Is it legal for employers to search public access family court case information websites for the names of applicants? Furthermore, is it legal for employers to discriminate based on marital status (single, married, divorced, etc.) regardless of the source of this information?
Ann Kiernan replies:
While it is perfectly legal for employers to look at publicly available court records as part of a pre-employment background check, I wonder why they would want to look at family court records. What employment-related information could possibly be there?
Under federal law, the Civil Service Reform Act of 1978 protects federal civilian employees only-not private sector workers-from discrimination based on marital status. Marital status is not covered by any federal anti-discrimination statute. However, the District of Columbia and about 1/2 of the states offer protection against discrimination in employment based on marital status. In most of those states, being in a civil union or domestic partnership is also protected. Marital status discrimination is not restricted to a certain gender or sexual orientation, although it may affect certain populations more than others.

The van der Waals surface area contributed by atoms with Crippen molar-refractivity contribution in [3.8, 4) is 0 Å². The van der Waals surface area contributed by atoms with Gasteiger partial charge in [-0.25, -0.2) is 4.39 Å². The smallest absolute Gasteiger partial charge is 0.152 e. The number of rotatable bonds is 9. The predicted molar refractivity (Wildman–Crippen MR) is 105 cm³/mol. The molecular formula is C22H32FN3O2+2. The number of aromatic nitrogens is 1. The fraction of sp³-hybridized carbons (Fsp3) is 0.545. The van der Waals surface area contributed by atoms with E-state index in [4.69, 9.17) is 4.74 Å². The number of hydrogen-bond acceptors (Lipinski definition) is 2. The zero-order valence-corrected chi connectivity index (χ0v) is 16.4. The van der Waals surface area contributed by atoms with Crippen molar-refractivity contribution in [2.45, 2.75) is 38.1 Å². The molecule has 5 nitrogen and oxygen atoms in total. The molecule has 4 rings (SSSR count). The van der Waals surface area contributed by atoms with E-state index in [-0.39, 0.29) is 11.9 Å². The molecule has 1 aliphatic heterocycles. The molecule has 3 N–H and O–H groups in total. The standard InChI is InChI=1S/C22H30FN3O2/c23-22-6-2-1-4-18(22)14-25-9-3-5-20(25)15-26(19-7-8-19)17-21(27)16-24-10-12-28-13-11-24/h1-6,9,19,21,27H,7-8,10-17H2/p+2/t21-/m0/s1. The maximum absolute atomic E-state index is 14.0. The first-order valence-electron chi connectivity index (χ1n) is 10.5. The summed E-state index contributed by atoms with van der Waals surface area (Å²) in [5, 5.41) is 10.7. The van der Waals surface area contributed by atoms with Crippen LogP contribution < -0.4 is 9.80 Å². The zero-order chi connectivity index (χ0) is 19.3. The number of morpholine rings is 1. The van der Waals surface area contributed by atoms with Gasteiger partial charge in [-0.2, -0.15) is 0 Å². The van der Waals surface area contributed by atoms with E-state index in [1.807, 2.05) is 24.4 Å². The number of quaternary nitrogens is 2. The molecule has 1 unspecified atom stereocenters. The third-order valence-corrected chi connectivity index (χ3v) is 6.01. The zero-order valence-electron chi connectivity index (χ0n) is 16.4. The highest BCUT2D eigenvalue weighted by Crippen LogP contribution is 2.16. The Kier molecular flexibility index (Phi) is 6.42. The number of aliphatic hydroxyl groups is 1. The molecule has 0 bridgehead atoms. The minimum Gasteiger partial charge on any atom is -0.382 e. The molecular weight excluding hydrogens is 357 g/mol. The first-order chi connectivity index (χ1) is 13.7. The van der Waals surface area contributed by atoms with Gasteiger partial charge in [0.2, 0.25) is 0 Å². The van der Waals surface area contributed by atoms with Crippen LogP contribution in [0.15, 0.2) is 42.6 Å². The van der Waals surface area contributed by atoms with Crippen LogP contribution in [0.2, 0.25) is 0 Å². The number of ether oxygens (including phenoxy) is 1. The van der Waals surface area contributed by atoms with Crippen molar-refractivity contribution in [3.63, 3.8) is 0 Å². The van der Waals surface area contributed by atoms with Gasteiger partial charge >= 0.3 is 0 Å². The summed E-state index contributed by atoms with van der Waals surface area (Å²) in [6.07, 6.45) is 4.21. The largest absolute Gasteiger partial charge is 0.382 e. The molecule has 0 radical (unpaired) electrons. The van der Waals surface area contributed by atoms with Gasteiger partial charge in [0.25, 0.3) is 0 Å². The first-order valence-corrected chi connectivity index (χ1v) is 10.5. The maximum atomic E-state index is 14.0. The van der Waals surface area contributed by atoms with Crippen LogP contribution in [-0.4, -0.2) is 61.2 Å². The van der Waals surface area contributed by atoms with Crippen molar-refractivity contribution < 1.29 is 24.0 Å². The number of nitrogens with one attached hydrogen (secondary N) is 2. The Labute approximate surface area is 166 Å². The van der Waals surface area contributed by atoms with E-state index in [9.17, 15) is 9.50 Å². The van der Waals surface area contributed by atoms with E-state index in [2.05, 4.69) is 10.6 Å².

Several cases have challenged polices that appear to favor married employees. For example, in Russ v. City of Troy, 2001 Mich. App. LEXIS 973 (Mich. Ct. App. 2001), a police officer established a claim for discrimination when he was denied a promotion because he was single. And, in three states, Hawaii, Minnesota, and Montana, the definition of marital status discrimination includes the identity or situation of a person’s spouse. Just last year, the Minnesota Supreme Court held that a woman who was fired after her husband had resigned as president of the company could proceed with her marital status discrimination claim. Taylor v LSI, 796 N.W.2d 153 (Minn. 2011).
Information here is correct at the time it is posted. Case decisions cited here may be reversed. Please do not rely on this information without consulting an attorney first.